A New York Times best-selling author shares his love for woodland animals in a revealing, beautifully illustrated collection of verse for poetry lovers and budding naturalists.
The animals in the dark woods are secretive, their inner lives a mystery. The stealthy bobcat, the inquisitive raccoon, and the dignified bear waking up from his winter nap are just a few of the glorious animals featured in this clever collection of poems and woodland scenes. This companion to In the Sea,In the Wild, and On the Farm is the first collaboration between David Elliott and Rob Dunlavey, whose colorful, expressive art pairs with the author’s charming poems to create a love letter to the animals of the forest.
The compositions are focused and compelling—the viewer knows exactly where to look on every spread. It’s worth lingering to find details of interest…An ideal marriage of poetry and art; another successful entry in a long-running and (seemingly) perennially renewable series. —The Horn Book (starred review)
Dunlavey’s expressively atmospheric double-page paintings play with light effects, a scarlet tanager flashing through the dappled green and a porcupine that’s just shuffled out of the beams of an oncoming truck. In addition to the pithy lyric portraits, Elliott provides intriguing facts about each animal in the backmatter, such as the "beaver’s teeth are constantly growing," allowing inquisitive listeners to connect with these creatures in a variety of ways. An irresistible invitation to get out of the house and into the woods. —Kirkus Reviews (starred review)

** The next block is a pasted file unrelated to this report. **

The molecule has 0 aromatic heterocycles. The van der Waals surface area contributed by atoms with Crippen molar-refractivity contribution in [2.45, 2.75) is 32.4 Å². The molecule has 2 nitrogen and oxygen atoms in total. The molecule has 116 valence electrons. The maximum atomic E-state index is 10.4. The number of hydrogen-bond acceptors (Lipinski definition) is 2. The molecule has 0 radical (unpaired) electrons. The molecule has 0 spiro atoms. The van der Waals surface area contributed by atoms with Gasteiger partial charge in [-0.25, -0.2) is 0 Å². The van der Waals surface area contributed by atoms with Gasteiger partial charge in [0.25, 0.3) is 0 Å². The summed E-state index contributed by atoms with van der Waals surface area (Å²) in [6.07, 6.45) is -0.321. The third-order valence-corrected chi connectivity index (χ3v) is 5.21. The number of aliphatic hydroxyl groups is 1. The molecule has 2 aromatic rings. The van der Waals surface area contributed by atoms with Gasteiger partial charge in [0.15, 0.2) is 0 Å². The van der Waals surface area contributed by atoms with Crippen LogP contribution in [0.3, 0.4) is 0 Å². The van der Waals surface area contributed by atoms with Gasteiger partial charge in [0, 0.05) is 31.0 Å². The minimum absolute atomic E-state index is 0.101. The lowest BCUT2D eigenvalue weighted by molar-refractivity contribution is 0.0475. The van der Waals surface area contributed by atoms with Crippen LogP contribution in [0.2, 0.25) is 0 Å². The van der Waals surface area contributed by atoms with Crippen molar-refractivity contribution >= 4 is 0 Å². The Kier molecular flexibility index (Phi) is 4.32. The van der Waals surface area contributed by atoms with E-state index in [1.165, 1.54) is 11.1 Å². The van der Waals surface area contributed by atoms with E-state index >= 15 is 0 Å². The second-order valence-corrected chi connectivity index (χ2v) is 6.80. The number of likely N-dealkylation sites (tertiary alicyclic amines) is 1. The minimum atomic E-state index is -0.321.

Dunlavey’s watercolors capture the lush hues of the seasons—there’s often a touch of red—and invite repeat viewings. He mimics the energy of the text in his portraits of the title animals, blending other inhabitants of the forest into the background. A double-page spread of back matter provides additional facts. There’s a lot going on in these woods, and author and illustrator together manage to honor them in a truly spectacular way. —Booklist (starred review)
Elliott’s clear language works to capture essential details—the tanager’s color, a skunk’s smell, a porcupine’s prickles—veering in tone from wondering sincerity to subtle humor…Pleasant and gently funny. —Publishers Weekly
This collection of short poetry will be well received by young children. The illustrations are beautiful and perfectly complement the verse describing each woodland creature. —School Library Connection
This book gently introduces some scientific vocabulary and is a good starting point for discussions about learning new words…Highly recommended for elementary libraries and elementary science and language arts classrooms. —School Library Journal